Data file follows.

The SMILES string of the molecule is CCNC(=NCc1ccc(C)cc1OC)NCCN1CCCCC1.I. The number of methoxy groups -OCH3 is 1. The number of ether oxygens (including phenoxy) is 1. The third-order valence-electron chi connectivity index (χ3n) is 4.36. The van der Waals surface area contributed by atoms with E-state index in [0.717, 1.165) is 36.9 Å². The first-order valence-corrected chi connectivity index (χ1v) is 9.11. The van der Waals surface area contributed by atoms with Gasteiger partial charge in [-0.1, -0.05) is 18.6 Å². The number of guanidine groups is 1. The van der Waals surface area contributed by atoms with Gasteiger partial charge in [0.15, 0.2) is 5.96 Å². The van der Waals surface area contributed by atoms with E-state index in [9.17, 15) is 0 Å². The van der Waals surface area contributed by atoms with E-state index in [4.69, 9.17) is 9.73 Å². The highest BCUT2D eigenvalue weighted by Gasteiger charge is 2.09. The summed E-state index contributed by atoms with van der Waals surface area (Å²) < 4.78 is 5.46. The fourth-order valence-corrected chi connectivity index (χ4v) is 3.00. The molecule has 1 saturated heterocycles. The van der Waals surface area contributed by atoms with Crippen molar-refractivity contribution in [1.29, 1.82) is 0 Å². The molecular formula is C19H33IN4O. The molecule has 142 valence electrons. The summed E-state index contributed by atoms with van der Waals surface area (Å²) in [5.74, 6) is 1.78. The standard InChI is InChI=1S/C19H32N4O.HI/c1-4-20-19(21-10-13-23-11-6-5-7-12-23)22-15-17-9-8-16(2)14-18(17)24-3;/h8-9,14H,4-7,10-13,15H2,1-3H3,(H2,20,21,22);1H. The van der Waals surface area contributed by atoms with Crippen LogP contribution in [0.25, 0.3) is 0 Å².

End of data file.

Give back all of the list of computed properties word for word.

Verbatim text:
The SMILES string of the molecule is CCNC(=NCc1ccc(C)cc1OC)NCCN1CCCCC1.I. The number of methoxy groups -OCH3 is 1. The number of ether oxygens (including phenoxy) is 1. The third-order valence-electron chi connectivity index (χ3n) is 4.36. The van der Waals surface area contributed by atoms with E-state index in [0.717, 1.165) is 36.9 Å². The first-order valence-corrected chi connectivity index (χ1v) is 9.11. The van der Waals surface area contributed by atoms with Gasteiger partial charge in [-0.1, -0.05) is 18.6 Å². The number of guanidine groups is 1. The van der Waals surface area contributed by atoms with Gasteiger partial charge in [0.15, 0.2) is 5.96 Å². The van der Waals surface area contributed by atoms with E-state index in [9.17, 15) is 0 Å². The van der Waals surface area contributed by atoms with E-state index in [4.69, 9.17) is 9.73 Å². The highest BCUT2D eigenvalue weighted by Gasteiger charge is 2.09. The summed E-state index contributed by atoms with van der Waals surface area (Å²) < 4.78 is 5.46. The fourth-order valence-corrected chi connectivity index (χ4v) is 3.00. The molecule has 1 saturated heterocycles. The van der Waals surface area contributed by atoms with Crippen molar-refractivity contribution in [1.29, 1.82) is 0 Å². The molecular formula is C19H33IN4O. The molecule has 142 valence electrons. The summed E-state index contributed by atoms with van der Waals surface area (Å²) in [5.74, 6) is 1.78. The standard InChI is InChI=1S/C19H32N4O.HI/c1-4-20-19(21-10-13-23-11-6-5-7-12-23)22-15-17-9-8-16(2)14-18(17)24-3;/h8-9,14H,4-7,10-13,15H2,1-3H3,(H2,20,21,22);1H. The van der Waals surface area contributed by atoms with Crippen LogP contribution in [0.25, 0.3) is 0 Å².